Logo Students

SOC 222 – Theories of Modernity

2017 – S1 Day

General Information

Pdf icon Download as PDF
Unit convenor and teaching staff Unit convenor and teaching staff Unit Convenor
Pauline Johnson
Contact via pauline.johnson@mq.edu.au
W6A 833
email for appointment
Sandey Fitzgerald
Tutor
James Dorahy
Contact via 8078
W6A 838
TBA
Sandey Fitzgerald
Credit points Credit points
3
Prerequisites Prerequisites
12cp at 100 level or above
Corequisites Corequisites
Co-badged status Co-badged status
Unit description Unit description
Modernity is characterised by a number of specific developments such as: democracy, capitalism, industrialism, nationalism, individualism and bureaucratisation. These are partly antagonistic, partly complementary tendencies. In this unit we will be examining these diverse trends through the prism of a range of classical theories of modern society. We will consider from among the following: Marx, Nietzsche, Weber, Durkheim, Mead, the Frankfurt School and Foucault. None of these has the key but we suggest that all remain a vital source of illumination into tendencies and potentials of the contemporary world.

Important Academic Dates

Information about important academic dates including deadlines for withdrawing from units are available at http://students.mq.edu.au/student_admin/enrolmentguide/academicdates/

Learning Outcomes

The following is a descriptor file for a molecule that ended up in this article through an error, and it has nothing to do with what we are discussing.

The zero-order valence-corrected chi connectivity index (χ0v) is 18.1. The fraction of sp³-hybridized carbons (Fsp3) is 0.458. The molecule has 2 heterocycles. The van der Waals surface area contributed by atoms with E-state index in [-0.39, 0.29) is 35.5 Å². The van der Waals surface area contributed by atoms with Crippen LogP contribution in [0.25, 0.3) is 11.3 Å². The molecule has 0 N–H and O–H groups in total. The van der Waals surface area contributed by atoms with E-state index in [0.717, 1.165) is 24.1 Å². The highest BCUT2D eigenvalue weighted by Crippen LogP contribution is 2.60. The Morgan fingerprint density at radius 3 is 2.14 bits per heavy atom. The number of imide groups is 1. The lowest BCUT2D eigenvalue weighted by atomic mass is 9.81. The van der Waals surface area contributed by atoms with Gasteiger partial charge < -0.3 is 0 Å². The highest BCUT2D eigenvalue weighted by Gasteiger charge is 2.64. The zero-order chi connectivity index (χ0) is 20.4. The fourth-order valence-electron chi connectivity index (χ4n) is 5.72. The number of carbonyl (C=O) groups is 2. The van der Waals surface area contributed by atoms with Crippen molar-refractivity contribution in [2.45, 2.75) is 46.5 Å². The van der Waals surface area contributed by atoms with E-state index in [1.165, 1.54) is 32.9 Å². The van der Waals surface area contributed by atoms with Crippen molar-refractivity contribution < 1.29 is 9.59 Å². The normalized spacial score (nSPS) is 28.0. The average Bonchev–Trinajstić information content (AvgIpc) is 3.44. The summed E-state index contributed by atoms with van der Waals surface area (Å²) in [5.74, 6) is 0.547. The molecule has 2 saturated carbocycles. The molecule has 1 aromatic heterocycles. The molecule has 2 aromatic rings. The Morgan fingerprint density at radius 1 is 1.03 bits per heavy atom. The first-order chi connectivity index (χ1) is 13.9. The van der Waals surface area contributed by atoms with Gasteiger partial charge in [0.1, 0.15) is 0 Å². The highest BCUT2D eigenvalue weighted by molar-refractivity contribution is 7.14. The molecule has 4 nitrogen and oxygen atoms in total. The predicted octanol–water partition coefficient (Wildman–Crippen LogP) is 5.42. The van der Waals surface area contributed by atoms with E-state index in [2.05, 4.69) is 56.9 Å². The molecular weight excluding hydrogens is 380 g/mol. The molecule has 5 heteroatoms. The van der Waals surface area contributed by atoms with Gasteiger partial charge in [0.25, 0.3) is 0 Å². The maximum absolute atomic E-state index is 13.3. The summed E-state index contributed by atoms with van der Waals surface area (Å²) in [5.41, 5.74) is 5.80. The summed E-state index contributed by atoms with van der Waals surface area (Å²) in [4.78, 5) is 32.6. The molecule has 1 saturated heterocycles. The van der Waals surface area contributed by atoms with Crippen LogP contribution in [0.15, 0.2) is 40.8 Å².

1. learn how to think sociologically
  2. learn how to apply those concepts in everyday life
  3. develop writing, research and analytical skills
  4. read and write critically
  5. learn to communicate your own ideas simply and directly

General Assessment Information

All four tutorial exercises are to be to be submitted via Turnitin by 5pm of the due dates. The journals are to be handed in to Faculty Administration in the Sociology box by 5pm on the due date. 

Assessment Tasks

Name Weighting Due
journal 30% Ongoing
Exercise 1 15% week 4
Exercise 2 15% week 6
Exercise 3 20% week 9
Exercise 4 20% week 13

journal

Due: Ongoing
Weighting: 30%

This unit requires building up your skills in reading some challenging social theory and you will need to come to all classes ( lectures and tutorials). The tutorials are also the place where you can prepare yourself for the written tutorial exercises. Tutorials require your attendance and participation. They are your “space” where you can raise questions, discuss and clarify readings, concepts or other questions around the unit. Only you can make the tutorial work for yourself. Thus, you will need to prepare for each class. This will mean doing the readings for each week and attend the lecture. In addition to the participation in the tutorial you are required to keep a workbook. The  journal should contain your reflections on lectures, the tutorial and the readings. It should also be about questions that come to your mind as you prepare for each week, comments about topics, summaries of the readings or questions that emerge as we go through the course week by week. We will collect the workbook at the end of the course in order to be able to assess your engagement with the material of the course. The workbook is part of the participation mark (30%).